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Using neuroplasticity to change your brain

Updated: Jun 1, 2021

For those of us old enough to remember playing our favourite record over and over again until the track became a deep groove where the needle repeatedly stuck, the imagery is clear.

Returning to that record, it's a catchy tune that seems to hang around. Thoughts are like that - both positive and negative. We can get caught in a cycle of rumination, repeatedly playing the thought over and over and over again. Who notices that they do that and what sort of memories come up? It is proven that the negative will outweigh the positive.

Neuropsychologist Rick Hanson ( refers to this as "the brain's negativity bias." The human nervous system, he writes, "scans for, reacts to, stores, and recalls negative information about oneself and one's world. The brain is like velcro for negative experiences and teflon for positive ones. The natural result is a growing – and unfair – the residue of emotional pain, pessimism, and numbing inhibition in implicit memory."

Our primitive brain, see here:, thinks this is a good idea. The term "reptilian" refers to our primitive, instinctive brain function shared by all reptiles and mammals, including humans. It is the most powerful and oldest of our coping brain functions since we would not be alive without it. It makes sure that we remember danger, so we don't do it again was helpful when we were pre-modern humans, not quite so beneficial now that tigers are not lurking behind parked cars.

So returning to the record. We can repeatedly replay a memory or a thought until it becomes an indented groove in our brain's neural pathways. Knowing this, it is logical that getting the needle out of the groove requires physical action. Keep playing the record, or stop playing the record? Change the groove.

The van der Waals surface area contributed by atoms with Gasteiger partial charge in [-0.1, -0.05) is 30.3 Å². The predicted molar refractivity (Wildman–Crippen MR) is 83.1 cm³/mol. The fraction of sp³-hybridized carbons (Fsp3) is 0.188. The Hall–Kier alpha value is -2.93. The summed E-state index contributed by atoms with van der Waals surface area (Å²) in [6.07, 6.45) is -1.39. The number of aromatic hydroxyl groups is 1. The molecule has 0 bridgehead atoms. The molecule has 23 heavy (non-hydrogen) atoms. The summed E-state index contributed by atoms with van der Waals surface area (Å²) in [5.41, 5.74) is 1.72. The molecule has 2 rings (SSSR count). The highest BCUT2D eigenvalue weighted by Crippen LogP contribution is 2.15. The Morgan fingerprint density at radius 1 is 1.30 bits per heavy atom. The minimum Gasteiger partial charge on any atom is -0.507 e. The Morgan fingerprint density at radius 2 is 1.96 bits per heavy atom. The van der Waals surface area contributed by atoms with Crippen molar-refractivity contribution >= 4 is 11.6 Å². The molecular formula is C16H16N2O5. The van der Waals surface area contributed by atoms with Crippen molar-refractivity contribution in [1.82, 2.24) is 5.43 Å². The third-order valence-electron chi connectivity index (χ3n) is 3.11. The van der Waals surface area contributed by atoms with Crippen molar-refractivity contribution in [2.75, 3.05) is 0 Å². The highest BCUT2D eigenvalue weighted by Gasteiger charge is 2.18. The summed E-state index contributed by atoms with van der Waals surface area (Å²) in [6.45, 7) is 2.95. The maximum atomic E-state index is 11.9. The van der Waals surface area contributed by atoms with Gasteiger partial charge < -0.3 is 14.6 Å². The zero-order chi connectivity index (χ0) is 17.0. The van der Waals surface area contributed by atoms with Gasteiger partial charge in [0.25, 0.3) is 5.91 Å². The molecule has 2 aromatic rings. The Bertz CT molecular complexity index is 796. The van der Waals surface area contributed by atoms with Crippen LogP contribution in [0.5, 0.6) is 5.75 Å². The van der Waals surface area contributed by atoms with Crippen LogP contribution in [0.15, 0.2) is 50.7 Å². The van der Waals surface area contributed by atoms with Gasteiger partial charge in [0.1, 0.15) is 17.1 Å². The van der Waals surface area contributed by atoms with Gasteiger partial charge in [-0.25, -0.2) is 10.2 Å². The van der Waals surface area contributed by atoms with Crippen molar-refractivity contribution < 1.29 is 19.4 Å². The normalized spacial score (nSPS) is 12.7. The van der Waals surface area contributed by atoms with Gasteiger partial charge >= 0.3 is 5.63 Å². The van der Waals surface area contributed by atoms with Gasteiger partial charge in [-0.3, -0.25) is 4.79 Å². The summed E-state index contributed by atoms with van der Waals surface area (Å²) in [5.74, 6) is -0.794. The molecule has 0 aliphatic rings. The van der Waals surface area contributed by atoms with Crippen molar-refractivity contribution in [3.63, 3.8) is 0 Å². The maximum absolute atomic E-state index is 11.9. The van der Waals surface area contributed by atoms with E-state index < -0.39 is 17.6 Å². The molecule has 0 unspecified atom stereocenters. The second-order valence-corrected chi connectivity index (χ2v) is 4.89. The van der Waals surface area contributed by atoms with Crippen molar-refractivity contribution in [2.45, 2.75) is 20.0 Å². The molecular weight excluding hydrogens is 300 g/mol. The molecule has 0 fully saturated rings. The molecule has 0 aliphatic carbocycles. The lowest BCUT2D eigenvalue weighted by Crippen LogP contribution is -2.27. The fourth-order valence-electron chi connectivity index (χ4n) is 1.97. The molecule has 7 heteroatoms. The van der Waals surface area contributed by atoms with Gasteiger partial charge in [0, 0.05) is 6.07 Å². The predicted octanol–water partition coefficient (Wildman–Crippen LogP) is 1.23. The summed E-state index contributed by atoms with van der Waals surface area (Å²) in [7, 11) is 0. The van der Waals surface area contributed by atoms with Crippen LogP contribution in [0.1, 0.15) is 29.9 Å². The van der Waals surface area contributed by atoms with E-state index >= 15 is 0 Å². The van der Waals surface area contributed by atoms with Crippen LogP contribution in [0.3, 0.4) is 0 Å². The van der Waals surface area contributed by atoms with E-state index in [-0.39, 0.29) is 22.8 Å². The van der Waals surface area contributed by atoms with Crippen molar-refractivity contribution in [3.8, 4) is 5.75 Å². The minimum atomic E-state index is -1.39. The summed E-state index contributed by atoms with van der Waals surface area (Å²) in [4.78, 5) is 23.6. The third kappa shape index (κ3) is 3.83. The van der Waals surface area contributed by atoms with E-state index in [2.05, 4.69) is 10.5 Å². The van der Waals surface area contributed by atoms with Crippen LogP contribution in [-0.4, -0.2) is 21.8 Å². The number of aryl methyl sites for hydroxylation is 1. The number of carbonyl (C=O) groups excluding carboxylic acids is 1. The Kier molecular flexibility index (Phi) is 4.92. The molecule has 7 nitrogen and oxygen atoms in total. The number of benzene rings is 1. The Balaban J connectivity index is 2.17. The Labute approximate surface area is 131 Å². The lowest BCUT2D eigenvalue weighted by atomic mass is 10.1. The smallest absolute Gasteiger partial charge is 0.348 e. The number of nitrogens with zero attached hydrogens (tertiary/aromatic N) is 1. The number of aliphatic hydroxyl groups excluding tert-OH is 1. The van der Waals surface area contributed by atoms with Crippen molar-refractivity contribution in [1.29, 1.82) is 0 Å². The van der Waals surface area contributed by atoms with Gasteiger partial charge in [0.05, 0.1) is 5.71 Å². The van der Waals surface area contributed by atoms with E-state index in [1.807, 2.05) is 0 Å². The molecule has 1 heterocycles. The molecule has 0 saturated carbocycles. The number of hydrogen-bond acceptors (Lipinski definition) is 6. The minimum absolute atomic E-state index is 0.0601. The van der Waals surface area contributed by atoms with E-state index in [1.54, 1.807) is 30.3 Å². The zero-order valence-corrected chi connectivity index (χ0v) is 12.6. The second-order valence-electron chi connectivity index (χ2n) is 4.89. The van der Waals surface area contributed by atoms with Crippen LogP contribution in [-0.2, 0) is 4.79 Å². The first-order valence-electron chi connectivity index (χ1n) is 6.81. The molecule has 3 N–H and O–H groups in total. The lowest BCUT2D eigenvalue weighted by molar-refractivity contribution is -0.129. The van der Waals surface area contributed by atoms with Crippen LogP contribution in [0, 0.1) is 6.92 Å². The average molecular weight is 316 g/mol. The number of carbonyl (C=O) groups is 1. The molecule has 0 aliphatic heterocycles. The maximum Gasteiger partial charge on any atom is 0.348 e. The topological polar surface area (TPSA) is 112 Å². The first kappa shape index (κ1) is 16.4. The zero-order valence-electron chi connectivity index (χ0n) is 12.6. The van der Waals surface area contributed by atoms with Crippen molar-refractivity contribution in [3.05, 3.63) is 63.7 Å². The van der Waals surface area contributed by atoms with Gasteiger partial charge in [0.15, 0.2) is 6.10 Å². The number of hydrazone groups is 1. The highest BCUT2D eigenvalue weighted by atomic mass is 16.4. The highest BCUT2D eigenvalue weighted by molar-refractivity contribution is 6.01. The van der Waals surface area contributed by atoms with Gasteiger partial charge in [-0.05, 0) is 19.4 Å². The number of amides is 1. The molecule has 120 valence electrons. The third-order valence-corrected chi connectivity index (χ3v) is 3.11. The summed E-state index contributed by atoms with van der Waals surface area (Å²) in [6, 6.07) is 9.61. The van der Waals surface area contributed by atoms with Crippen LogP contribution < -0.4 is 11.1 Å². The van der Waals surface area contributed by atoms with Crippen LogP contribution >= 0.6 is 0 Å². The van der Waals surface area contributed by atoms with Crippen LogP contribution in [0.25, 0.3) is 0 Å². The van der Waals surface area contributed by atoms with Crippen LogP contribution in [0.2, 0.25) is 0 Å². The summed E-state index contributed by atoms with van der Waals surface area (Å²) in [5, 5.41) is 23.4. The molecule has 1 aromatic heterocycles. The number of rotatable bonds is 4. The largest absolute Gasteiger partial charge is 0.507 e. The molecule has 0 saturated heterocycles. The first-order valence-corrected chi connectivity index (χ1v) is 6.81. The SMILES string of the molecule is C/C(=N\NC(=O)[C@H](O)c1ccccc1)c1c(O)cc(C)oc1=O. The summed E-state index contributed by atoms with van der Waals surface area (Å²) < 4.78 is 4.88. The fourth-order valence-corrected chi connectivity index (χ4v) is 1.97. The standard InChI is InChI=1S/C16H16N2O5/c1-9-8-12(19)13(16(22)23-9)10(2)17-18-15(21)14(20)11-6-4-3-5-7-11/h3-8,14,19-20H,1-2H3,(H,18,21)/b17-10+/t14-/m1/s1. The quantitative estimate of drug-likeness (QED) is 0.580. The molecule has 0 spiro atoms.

This is where it gets exciting. We used to believe that the brain was a fixed entity but the discovery that active repetition changes the brain means that our thought patterns can and do change. Neuroplasticity, also known as neural plasticity, or brain plasticity, is the ability of neural networks in the brain to change through growth and reorganisation. These changes range from individual neuron pathways making new connections, to systematic adjustments like cortical remapping.

The key to overriding that negativity bias is to notice when a familiar thought arises and think about the following: Does it feel good? What is happening now? Does this thought matter? I am sure we all recognise these thoughts. They are often the ones that wake us up at 3 am and feel huge in the darkness. It might be the thought that replays as you walk into a room full of strangers – most of us will experience several thoughts at that moment; are they good or bad? When you look back on a typical day or survey your life, what experiences capture your attention – your successes and pleasant times, or the failures, hurts and disappointments?

Noticing that these thoughts are happening is so important. Think about it. If you think something is it real? (See the Matrix film series for what is real or not :-)) When you last had this thought or feeling, did the ceiling cave in? See if you can look at it differently. A new tune is a perfect distraction; find a tune to oppose the thought – upbeat songs work all-round. Do a little dance? An actual dance if you feel relaxed with that - on the tube, I wish you luck but do a dance in your head, visualise a character dancing and make it your internal friendly dancer. (If you remember records, you are likely to remember the dancing baby in Ally McBeal )

Overall have some compassion for yourself. Our thoughts come and go. Holding onto any of them, good or bad, are transient moments. Ruminating on them deepens their effect. When our son was little we had a before bed practice called 'three good things in our house.' Together we find three good things to talk about from each of our days regardless of how bad we think our day has been. There will ALWAYS be something somewhere.

Finally, rumination is a large part of depression. If you are experiencing ongoing negative thoughts that you cannot seem to shift, if you can, seek support through friends, family or a therapist when times become challenging.


For an experts approach, I mentioned Rick Hanson. A favourite resource of mine is excellent TED talks, a great website, and great books. He offers excellent advice on how we might hardwire happiness.


Law, B., 2021. Probing the depression-rumination cycle. [online] Available at: [Accessed 11 March 2021].

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